But what I think is the most important lesson from this debate is that our first concern should be for the dead individuals in question, and that we should try and avoid making them invisible, as Francisca pointed out.
I should also mention that I really enjoyed seeing this debate take place- bringing together all parties involved, and establishing dialogue, is a great example to be followed. In the same time, though we might disagree on what should happen with dead human remains, I think that the points raised at the table deserve open debate, and this event was a very good starting point- unfortunately there are not many such events happening in current academia.
*, **,*** UPDATE (16 July 2017, 10.06 am): In light of Hugo Cardoso’s informative comment to this blog post, it seems that several points of the case are as follows (see more in the Comments section)
*’However, the transfer was being treated as a donation only until a few months ago, when a group of my peers in Portugal met with the City Hall and expressed their concerns. Since then, the terms have been formally changed to a temporary loan and a new vote from the City Council is required to approve it.’
** ‘In terms of the origin of the remains being contemporary unclaimed remains in the Lisbon cemeteries, the issue is a bit more complex. These are remains that are interred in temporary graves and then exhumed and re-interred in above ground secondary plots that are also temporary. This is common practice in several urban cemeteries in Portugal, Southern Europe and South America. In Portugal, these unclaimed remains do not face incorporation in the collection of the National Museum of Natural History as you seem to be describing as a rule. Some of these remains in the 1980s, 1990s and 2000s did get incorporated in the collection (as similar remains were incorporated in similar collections in Portugal, Southern Europe and South America), but their fate is cremation or, as is the case in some jurisdictions, re-internment in communal graves. This renovation of graves in cemeteries occurs on a regular basis and unclaimed remains have been incorporated into collections in Portugal since the late 19th century. As a note, the National Ethics Commission for the Life Sciences and the National Institute of Legal Medicine and Forensic Sciences in Portugal provided formal letters to the Lisbon City Council that expressed a favorable position towards a donation. ‘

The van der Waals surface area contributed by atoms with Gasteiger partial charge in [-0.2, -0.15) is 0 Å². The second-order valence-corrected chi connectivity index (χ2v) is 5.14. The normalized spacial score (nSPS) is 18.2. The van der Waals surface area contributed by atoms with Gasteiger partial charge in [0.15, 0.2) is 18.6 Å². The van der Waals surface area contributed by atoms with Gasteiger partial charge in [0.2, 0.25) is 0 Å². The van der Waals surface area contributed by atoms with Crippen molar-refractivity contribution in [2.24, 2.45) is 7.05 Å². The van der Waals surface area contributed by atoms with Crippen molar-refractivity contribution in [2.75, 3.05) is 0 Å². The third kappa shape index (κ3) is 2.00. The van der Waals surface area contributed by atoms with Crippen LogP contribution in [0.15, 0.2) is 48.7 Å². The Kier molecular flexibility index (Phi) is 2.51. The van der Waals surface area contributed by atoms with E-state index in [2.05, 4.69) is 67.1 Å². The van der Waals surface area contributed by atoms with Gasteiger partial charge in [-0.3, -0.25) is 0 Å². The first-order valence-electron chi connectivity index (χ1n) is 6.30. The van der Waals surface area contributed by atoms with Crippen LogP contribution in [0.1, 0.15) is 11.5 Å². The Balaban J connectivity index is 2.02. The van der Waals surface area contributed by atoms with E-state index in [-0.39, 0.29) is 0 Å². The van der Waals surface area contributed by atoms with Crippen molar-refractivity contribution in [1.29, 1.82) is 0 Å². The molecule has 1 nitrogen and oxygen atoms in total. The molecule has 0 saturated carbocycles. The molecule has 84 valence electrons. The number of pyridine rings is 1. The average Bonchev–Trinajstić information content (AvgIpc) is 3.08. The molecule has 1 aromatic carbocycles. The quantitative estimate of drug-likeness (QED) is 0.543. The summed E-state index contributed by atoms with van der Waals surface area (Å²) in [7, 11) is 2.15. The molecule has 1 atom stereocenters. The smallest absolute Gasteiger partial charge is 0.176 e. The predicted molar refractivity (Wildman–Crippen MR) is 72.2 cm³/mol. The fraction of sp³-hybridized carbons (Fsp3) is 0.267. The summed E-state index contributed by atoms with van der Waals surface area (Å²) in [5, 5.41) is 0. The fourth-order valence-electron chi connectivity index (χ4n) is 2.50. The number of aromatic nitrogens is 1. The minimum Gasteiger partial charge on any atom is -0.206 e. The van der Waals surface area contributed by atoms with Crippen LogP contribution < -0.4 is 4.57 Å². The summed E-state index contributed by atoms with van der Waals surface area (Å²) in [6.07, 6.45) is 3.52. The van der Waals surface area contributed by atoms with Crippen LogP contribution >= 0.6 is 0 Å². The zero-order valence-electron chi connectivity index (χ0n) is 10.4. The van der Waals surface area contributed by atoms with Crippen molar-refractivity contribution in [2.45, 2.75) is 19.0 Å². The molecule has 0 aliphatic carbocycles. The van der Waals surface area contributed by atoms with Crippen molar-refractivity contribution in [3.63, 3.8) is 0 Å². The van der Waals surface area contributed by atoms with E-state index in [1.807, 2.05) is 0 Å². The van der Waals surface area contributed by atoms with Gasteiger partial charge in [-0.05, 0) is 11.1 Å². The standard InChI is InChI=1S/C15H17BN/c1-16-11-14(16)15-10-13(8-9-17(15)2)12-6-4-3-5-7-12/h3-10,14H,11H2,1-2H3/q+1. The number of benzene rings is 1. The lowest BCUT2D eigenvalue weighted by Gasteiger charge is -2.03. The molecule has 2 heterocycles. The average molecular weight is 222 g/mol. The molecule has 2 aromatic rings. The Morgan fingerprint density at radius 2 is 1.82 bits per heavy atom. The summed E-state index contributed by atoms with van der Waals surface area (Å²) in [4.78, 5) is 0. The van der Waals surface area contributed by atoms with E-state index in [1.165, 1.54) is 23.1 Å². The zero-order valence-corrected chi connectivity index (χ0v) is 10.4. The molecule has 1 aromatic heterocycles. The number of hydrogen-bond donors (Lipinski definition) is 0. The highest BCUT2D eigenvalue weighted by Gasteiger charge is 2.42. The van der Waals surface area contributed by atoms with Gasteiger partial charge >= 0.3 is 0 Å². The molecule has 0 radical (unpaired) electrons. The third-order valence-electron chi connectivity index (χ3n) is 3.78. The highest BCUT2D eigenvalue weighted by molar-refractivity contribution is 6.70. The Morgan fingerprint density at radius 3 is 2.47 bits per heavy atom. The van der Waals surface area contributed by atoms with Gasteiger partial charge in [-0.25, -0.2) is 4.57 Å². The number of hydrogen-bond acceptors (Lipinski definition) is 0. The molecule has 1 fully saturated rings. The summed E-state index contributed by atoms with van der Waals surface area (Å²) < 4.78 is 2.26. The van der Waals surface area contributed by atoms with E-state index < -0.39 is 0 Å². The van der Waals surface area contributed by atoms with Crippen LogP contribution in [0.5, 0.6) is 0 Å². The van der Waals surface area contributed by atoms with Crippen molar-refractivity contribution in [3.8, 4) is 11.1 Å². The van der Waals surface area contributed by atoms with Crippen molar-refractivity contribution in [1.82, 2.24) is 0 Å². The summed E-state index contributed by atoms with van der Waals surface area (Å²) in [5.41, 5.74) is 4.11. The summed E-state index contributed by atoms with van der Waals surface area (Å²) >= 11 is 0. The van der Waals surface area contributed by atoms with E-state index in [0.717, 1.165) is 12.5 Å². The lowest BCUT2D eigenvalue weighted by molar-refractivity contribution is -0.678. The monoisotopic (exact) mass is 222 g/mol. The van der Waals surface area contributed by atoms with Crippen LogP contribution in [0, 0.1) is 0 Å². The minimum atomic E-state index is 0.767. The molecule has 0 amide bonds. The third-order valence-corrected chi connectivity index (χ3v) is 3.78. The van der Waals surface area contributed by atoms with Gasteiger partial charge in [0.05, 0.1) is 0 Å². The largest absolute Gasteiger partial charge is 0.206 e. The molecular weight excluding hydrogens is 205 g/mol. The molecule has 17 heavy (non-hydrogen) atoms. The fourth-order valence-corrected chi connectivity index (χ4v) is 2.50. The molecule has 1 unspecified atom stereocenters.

*** Hugo Cardoso’s position is that ‘Considering that the transportation of remains from Portugal to Canada is being undertaken as a loan, I don’t think exportation is the correct term to use throughout this discussion.’
I am grateful to my grant through which I could attend the Conference, a project at the McDonald Institute for Archaeological Research which has received funding from the European Union’s Horizon 2020 research and innovation programme under the Marie Sklodowska-Curie grant agreement No 701230
Source of featured image: http://www.museus.ulisboa.pt/en/node/126